Prison Time - Book 3 of the English Shaun Trilogy
Prison Time, the sequel to Hard Time, is the story of Shaun Attwood's journey through the Arizona Department of Corrections and his deportation to England.
Sentenced to 9½ years in Arizona’s state prison for distributing Ecstasy, Shaun finds himself living among gang members, sexual predators and drug-crazed psychopaths. After being attacked by a 20-stone California biker, Shaun writes about the prisoners who befriend, protect and inspire him. They include T-Bone, a massive African American ex-Marine who risks his life saving vulnerable inmates from rape, and Two Tonys, an old-school Mafia murderer who left the corpses of his rivals from Tucson to Alaska. They teach Shaun how to turn incarceration to his advantage, and to learn from his mistakes.
Shaun is no stranger to love and lust in the heterosexual world, but the tables are turned on him inside. Sexual advances come at him from all directions, some cleverly disguised, others more sinister - making Shaun question his sexual identity. Prison Time is the first ever book to detail the sex lives of prisoners.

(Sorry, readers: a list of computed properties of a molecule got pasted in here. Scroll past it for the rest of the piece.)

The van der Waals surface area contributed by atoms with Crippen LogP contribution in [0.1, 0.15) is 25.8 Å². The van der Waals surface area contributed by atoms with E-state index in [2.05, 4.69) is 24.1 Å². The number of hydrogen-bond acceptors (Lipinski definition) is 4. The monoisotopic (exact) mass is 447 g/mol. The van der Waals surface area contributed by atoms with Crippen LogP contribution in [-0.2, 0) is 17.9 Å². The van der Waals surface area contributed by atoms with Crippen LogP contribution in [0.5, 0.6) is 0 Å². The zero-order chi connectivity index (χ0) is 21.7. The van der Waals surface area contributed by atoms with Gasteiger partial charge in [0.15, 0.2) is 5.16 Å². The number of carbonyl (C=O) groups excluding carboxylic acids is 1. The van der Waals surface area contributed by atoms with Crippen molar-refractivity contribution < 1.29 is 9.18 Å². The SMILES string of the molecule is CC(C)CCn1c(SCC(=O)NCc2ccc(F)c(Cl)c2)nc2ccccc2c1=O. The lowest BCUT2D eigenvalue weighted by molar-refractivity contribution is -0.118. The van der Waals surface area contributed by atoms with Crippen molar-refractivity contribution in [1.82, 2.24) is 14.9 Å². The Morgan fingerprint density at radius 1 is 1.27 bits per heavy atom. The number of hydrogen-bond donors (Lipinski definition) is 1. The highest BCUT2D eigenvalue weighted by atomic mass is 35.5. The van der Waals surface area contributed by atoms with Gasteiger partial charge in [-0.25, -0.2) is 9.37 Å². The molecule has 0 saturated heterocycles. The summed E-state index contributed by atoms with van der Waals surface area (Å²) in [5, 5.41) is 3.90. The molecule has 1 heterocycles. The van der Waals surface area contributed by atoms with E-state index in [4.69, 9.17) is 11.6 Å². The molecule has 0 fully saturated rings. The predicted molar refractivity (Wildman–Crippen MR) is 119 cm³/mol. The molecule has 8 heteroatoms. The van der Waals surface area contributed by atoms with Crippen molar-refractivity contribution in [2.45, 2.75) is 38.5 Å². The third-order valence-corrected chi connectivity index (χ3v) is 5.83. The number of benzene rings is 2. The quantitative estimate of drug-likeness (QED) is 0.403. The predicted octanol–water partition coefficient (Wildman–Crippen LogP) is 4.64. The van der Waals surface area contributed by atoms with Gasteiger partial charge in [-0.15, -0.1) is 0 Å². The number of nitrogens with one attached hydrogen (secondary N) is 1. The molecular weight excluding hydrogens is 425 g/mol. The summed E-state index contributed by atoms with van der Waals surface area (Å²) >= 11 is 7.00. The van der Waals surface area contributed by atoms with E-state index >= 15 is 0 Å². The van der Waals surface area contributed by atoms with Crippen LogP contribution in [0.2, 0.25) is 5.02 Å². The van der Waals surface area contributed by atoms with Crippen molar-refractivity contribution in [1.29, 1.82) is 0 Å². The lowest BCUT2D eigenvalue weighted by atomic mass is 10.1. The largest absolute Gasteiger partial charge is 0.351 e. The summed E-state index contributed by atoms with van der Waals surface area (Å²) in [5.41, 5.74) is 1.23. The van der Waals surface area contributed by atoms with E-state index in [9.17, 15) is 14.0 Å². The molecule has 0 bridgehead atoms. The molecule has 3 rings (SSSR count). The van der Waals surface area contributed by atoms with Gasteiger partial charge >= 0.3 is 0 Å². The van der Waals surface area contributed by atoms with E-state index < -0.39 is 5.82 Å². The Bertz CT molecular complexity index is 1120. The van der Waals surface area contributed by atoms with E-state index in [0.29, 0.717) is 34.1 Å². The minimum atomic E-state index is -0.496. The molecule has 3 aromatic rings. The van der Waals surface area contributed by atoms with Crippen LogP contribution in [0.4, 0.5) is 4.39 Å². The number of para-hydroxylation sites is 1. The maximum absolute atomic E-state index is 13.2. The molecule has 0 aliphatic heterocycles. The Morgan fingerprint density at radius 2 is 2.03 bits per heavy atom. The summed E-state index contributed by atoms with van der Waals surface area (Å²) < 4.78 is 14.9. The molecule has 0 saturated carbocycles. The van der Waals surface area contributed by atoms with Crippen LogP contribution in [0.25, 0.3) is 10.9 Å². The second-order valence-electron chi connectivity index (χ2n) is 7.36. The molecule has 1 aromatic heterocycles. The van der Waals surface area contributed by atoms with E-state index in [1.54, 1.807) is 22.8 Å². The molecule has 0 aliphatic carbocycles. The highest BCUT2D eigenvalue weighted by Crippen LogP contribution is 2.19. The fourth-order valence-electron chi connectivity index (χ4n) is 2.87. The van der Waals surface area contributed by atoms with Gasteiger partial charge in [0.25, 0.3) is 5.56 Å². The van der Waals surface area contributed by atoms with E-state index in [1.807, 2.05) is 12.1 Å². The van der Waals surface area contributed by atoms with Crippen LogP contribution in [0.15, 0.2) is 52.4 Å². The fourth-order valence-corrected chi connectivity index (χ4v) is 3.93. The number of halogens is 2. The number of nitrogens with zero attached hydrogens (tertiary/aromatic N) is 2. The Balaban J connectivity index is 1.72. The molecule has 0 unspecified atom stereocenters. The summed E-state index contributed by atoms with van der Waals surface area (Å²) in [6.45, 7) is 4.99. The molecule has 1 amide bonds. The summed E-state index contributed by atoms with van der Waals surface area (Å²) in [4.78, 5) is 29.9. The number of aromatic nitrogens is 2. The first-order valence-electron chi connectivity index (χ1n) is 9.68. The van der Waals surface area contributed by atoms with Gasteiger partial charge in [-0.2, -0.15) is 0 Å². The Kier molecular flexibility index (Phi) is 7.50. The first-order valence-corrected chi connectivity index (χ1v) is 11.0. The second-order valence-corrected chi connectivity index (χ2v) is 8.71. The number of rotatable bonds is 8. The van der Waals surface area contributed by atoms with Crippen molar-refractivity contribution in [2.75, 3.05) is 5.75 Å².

Resigned to living alongside violent, mentally-ill and drug-addicted inmates, Shaun immerses himself in psychology and philosophy to try to make sense of his past behaviour, and begins applying what he learns as he adapts to prison life. Encouraged by Two Tonys to explore fiction as well, Shaun reads over 1000 books which, with support from brilliant psychotherapist Dr. Owen, speed along his personal development. As his ability to deflect daily threats improves, Shaun begins to look forward to his release with optimism and a new love waiting for him. Yet the words of Aristotle from one of Shaun’s books will prove prophetic: “We cannot learn without pain.”